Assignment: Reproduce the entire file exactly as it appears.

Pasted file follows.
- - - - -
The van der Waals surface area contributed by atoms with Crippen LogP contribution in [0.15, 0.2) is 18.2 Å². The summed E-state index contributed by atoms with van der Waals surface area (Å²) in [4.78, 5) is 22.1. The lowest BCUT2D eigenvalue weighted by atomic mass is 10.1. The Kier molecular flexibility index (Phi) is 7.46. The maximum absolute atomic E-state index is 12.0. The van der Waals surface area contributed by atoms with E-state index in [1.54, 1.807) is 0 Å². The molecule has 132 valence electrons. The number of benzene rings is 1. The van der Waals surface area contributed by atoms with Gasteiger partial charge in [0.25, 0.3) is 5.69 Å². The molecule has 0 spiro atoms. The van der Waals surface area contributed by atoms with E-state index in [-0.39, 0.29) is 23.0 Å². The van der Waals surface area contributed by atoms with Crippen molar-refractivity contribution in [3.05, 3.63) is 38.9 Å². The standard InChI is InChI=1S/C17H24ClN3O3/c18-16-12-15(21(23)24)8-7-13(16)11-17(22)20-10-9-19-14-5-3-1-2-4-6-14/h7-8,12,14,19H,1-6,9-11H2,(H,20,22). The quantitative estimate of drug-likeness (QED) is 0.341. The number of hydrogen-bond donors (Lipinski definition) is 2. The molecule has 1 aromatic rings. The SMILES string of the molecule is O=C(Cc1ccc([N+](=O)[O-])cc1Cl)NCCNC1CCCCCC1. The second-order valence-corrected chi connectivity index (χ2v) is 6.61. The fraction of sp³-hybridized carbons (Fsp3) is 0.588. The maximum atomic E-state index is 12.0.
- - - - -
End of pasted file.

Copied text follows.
The van der Waals surface area contributed by atoms with Crippen LogP contribution in [0.15, 0.2) is 18.2 Å². The summed E-state index contributed by atoms with van der Waals surface area (Å²) in [4.78, 5) is 22.1. The lowest BCUT2D eigenvalue weighted by atomic mass is 10.1. The Kier molecular flexibility index (Phi) is 7.46. The maximum absolute atomic E-state index is 12.0. The van der Waals surface area contributed by atoms with E-state index in [1.54, 1.807) is 0 Å². The molecule has 132 valence electrons. The number of benzene rings is 1. The van der Waals surface area contributed by atoms with Gasteiger partial charge in [0.25, 0.3) is 5.69 Å². The molecule has 0 spiro atoms. The van der Waals surface area contributed by atoms with E-state index in [-0.39, 0.29) is 23.0 Å². The van der Waals surface area contributed by atoms with Crippen molar-refractivity contribution in [3.05, 3.63) is 38.9 Å². The standard InChI is InChI=1S/C17H24ClN3O3/c18-16-12-15(21(23)24)8-7-13(16)11-17(22)20-10-9-19-14-5-3-1-2-4-6-14/h7-8,12,14,19H,1-6,9-11H2,(H,20,22). The quantitative estimate of drug-likeness (QED) is 0.341. The number of hydrogen-bond donors (Lipinski definition) is 2. The molecule has 1 aromatic rings. The SMILES string of the molecule is O=C(Cc1ccc([N+](=O)[O-])cc1Cl)NCCNC1CCCCCC1. The second-order valence-corrected chi connectivity index (χ2v) is 6.61. The fraction of sp³-hybridized carbons (Fsp3) is 0.588. The maximum atomic E-state index is 12.0.